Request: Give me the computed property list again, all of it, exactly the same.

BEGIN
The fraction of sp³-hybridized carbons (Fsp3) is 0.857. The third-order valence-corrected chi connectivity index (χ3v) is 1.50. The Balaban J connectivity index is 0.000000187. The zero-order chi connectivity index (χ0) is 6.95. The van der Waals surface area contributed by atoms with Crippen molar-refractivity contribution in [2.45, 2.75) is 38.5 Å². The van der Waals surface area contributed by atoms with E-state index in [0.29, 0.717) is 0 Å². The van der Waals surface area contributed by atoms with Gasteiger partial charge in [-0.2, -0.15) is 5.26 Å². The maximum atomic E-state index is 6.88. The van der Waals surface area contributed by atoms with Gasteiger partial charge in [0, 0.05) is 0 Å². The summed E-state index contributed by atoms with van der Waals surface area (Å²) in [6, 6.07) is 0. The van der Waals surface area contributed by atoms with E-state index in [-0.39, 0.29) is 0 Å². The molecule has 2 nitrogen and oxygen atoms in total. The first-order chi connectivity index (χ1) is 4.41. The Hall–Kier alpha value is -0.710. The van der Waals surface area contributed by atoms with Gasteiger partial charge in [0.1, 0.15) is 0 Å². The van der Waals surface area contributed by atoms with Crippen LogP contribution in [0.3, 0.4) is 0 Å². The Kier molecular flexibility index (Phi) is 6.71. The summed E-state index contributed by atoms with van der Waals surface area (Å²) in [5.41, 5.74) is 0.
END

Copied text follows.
The fraction of sp³-hybridized carbons (Fsp3) is 0.857. The third-order valence-corrected chi connectivity index (χ3v) is 1.50. The Balaban J connectivity index is 0.000000187. The zero-order chi connectivity index (χ0) is 6.95. The van der Waals surface area contributed by atoms with Crippen molar-refractivity contribution in [2.45, 2.75) is 38.5 Å². The van der Waals surface area contributed by atoms with E-state index in [0.29, 0.717) is 0 Å². The van der Waals surface area contributed by atoms with Gasteiger partial charge in [-0.2, -0.15) is 5.26 Å². The maximum atomic E-state index is 6.88. The van der Waals surface area contributed by atoms with Gasteiger partial charge in [0, 0.05) is 0 Å². The summed E-state index contributed by atoms with van der Waals surface area (Å²) in [6, 6.07) is 0. The van der Waals surface area contributed by atoms with E-state index in [-0.39, 0.29) is 0 Å². The molecule has 2 nitrogen and oxygen atoms in total. The first-order chi connectivity index (χ1) is 4.41. The Hall–Kier alpha value is -0.710. The van der Waals surface area contributed by atoms with Gasteiger partial charge in [0.1, 0.15) is 0 Å². The van der Waals surface area contributed by atoms with Crippen LogP contribution in [0.3, 0.4) is 0 Å². The Kier molecular flexibility index (Phi) is 6.71. The summed E-state index contributed by atoms with van der Waals surface area (Å²) in [5.41, 5.74) is 0.